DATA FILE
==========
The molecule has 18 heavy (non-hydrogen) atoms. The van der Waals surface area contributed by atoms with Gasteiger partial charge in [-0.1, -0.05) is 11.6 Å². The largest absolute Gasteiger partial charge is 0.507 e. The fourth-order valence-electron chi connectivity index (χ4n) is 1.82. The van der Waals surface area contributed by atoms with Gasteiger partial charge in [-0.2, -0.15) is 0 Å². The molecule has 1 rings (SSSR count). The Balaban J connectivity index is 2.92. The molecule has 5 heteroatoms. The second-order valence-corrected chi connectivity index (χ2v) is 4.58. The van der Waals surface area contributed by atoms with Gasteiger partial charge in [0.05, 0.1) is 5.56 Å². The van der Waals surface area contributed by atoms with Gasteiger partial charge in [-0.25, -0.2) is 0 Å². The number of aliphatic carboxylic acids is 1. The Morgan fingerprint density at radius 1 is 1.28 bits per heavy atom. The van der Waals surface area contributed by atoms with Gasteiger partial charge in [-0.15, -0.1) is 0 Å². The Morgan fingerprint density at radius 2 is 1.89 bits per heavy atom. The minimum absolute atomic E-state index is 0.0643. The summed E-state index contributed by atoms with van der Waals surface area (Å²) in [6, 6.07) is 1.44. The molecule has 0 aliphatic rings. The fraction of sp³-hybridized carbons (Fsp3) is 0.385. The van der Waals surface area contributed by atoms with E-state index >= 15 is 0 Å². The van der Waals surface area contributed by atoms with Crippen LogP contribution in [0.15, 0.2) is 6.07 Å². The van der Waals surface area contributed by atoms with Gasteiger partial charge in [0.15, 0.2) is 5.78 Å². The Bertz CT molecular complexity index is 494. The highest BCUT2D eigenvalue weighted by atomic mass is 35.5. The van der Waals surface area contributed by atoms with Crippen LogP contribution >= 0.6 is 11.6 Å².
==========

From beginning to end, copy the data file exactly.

The molecule has 18 heavy (non-hydrogen) atoms. The van der Waals surface area contributed by atoms with Gasteiger partial charge in [-0.1, -0.05) is 11.6 Å². The largest absolute Gasteiger partial charge is 0.507 e. The fourth-order valence-electron chi connectivity index (χ4n) is 1.82. The van der Waals surface area contributed by atoms with Gasteiger partial charge in [-0.2, -0.15) is 0 Å². The molecule has 1 rings (SSSR count). The Balaban J connectivity index is 2.92. The molecule has 5 heteroatoms. The second-order valence-corrected chi connectivity index (χ2v) is 4.58. The van der Waals surface area contributed by atoms with Gasteiger partial charge in [0.05, 0.1) is 5.56 Å². The van der Waals surface area contributed by atoms with Gasteiger partial charge in [-0.25, -0.2) is 0 Å². The number of aliphatic carboxylic acids is 1. The Morgan fingerprint density at radius 1 is 1.28 bits per heavy atom. The van der Waals surface area contributed by atoms with Gasteiger partial charge in [-0.15, -0.1) is 0 Å². The Morgan fingerprint density at radius 2 is 1.89 bits per heavy atom. The minimum absolute atomic E-state index is 0.0643. The summed E-state index contributed by atoms with van der Waals surface area (Å²) in [6, 6.07) is 1.44. The molecule has 0 aliphatic rings. The fraction of sp³-hybridized carbons (Fsp3) is 0.385. The van der Waals surface area contributed by atoms with E-state index >= 15 is 0 Å². The van der Waals surface area contributed by atoms with Crippen LogP contribution in [0.15, 0.2) is 6.07 Å². The van der Waals surface area contributed by atoms with Gasteiger partial charge in [0.15, 0.2) is 5.78 Å². The Bertz CT molecular complexity index is 494. The highest BCUT2D eigenvalue weighted by atomic mass is 35.5. The van der Waals surface area contributed by atoms with Crippen LogP contribution >= 0.6 is 11.6 Å².